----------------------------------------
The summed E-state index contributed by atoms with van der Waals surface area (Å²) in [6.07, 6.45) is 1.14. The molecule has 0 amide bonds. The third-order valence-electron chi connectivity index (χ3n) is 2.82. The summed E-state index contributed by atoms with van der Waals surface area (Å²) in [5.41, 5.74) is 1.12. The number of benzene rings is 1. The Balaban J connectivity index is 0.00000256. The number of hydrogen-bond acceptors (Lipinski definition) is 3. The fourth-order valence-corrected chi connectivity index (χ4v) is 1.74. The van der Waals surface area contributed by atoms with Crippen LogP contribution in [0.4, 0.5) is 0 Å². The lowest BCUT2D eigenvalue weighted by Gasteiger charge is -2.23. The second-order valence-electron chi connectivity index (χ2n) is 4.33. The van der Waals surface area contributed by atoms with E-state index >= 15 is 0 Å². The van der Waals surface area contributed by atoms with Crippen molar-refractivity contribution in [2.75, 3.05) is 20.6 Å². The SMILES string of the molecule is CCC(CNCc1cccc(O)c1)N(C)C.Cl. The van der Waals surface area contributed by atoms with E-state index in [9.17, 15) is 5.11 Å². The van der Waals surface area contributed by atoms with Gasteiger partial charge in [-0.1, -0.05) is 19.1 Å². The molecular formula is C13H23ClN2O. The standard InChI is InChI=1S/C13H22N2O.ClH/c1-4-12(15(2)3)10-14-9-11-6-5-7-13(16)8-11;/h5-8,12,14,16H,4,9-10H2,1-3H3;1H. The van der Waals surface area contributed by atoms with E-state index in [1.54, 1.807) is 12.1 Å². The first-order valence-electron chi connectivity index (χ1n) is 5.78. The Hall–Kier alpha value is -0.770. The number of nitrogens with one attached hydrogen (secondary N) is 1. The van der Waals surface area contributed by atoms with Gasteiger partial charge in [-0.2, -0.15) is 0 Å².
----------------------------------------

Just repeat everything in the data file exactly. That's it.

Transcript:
The summed E-state index contributed by atoms with van der Waals surface area (Å²) in [6.07, 6.45) is 1.14. The molecule has 0 amide bonds. The third-order valence-electron chi connectivity index (χ3n) is 2.82. The summed E-state index contributed by atoms with van der Waals surface area (Å²) in [5.41, 5.74) is 1.12. The number of benzene rings is 1. The Balaban J connectivity index is 0.00000256. The number of hydrogen-bond acceptors (Lipinski definition) is 3. The fourth-order valence-corrected chi connectivity index (χ4v) is 1.74. The van der Waals surface area contributed by atoms with Crippen LogP contribution in [0.4, 0.5) is 0 Å². The lowest BCUT2D eigenvalue weighted by Gasteiger charge is -2.23. The second-order valence-electron chi connectivity index (χ2n) is 4.33. The van der Waals surface area contributed by atoms with E-state index >= 15 is 0 Å². The van der Waals surface area contributed by atoms with Crippen molar-refractivity contribution in [2.75, 3.05) is 20.6 Å². The SMILES string of the molecule is CCC(CNCc1cccc(O)c1)N(C)C.Cl. The van der Waals surface area contributed by atoms with E-state index in [9.17, 15) is 5.11 Å². The van der Waals surface area contributed by atoms with Gasteiger partial charge in [-0.1, -0.05) is 19.1 Å². The molecular formula is C13H23ClN2O. The standard InChI is InChI=1S/C13H22N2O.ClH/c1-4-12(15(2)3)10-14-9-11-6-5-7-13(16)8-11;/h5-8,12,14,16H,4,9-10H2,1-3H3;1H. The van der Waals surface area contributed by atoms with E-state index in [1.54, 1.807) is 12.1 Å². The first-order valence-electron chi connectivity index (χ1n) is 5.78. The Hall–Kier alpha value is -0.770. The number of nitrogens with one attached hydrogen (secondary N) is 1. The van der Waals surface area contributed by atoms with Gasteiger partial charge in [-0.2, -0.15) is 0 Å².